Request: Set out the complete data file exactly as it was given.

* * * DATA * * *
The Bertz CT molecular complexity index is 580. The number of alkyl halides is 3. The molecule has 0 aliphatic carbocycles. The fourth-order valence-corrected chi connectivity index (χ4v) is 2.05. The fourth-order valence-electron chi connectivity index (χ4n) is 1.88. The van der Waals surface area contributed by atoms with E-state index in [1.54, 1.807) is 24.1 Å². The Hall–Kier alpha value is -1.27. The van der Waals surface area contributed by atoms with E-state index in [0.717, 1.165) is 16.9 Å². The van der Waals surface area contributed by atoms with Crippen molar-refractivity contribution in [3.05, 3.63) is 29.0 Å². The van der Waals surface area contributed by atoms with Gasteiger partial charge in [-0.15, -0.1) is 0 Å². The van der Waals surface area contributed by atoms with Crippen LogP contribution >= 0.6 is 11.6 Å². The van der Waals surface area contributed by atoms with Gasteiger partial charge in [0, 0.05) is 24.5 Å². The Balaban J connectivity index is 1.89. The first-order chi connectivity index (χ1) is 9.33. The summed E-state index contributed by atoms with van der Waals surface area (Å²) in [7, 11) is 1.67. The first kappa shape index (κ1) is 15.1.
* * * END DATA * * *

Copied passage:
The Bertz CT molecular complexity index is 580. The number of alkyl halides is 3. The molecule has 0 aliphatic carbocycles. The fourth-order valence-corrected chi connectivity index (χ4v) is 2.05. The fourth-order valence-electron chi connectivity index (χ4n) is 1.88. The van der Waals surface area contributed by atoms with E-state index in [1.54, 1.807) is 24.1 Å². The Hall–Kier alpha value is -1.27. The van der Waals surface area contributed by atoms with E-state index in [0.717, 1.165) is 16.9 Å². The van der Waals surface area contributed by atoms with Crippen molar-refractivity contribution in [3.05, 3.63) is 29.0 Å². The van der Waals surface area contributed by atoms with Gasteiger partial charge in [-0.15, -0.1) is 0 Å². The van der Waals surface area contributed by atoms with Crippen LogP contribution >= 0.6 is 11.6 Å². The van der Waals surface area contributed by atoms with Gasteiger partial charge in [0, 0.05) is 24.5 Å². The Balaban J connectivity index is 1.89. The first-order chi connectivity index (χ1) is 9.33. The summed E-state index contributed by atoms with van der Waals surface area (Å²) in [7, 11) is 1.67. The first kappa shape index (κ1) is 15.1.